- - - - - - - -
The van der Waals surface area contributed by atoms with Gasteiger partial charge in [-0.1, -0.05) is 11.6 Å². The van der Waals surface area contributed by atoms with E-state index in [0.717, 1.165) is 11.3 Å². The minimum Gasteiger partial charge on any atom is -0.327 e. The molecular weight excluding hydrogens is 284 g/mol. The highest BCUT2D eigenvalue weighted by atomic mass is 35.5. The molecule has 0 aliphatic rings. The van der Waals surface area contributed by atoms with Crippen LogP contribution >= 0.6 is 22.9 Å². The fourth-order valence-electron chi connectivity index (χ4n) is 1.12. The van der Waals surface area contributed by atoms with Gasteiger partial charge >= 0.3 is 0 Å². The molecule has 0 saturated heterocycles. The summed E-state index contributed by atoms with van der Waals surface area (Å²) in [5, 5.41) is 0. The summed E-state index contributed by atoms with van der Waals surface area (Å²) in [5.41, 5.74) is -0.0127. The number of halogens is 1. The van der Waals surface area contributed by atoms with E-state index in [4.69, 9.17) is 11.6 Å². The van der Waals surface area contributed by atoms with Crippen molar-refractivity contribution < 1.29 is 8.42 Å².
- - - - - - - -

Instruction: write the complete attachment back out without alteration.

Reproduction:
The van der Waals surface area contributed by atoms with Gasteiger partial charge in [-0.1, -0.05) is 11.6 Å². The van der Waals surface area contributed by atoms with E-state index in [0.717, 1.165) is 11.3 Å². The minimum Gasteiger partial charge on any atom is -0.327 e. The molecular weight excluding hydrogens is 284 g/mol. The highest BCUT2D eigenvalue weighted by atomic mass is 35.5. The molecule has 0 aliphatic rings. The van der Waals surface area contributed by atoms with Crippen LogP contribution >= 0.6 is 22.9 Å². The fourth-order valence-electron chi connectivity index (χ4n) is 1.12. The van der Waals surface area contributed by atoms with Gasteiger partial charge >= 0.3 is 0 Å². The molecule has 0 saturated heterocycles. The summed E-state index contributed by atoms with van der Waals surface area (Å²) in [5, 5.41) is 0. The summed E-state index contributed by atoms with van der Waals surface area (Å²) in [5.41, 5.74) is -0.0127. The number of halogens is 1. The van der Waals surface area contributed by atoms with E-state index in [4.69, 9.17) is 11.6 Å². The van der Waals surface area contributed by atoms with Crippen molar-refractivity contribution < 1.29 is 8.42 Å².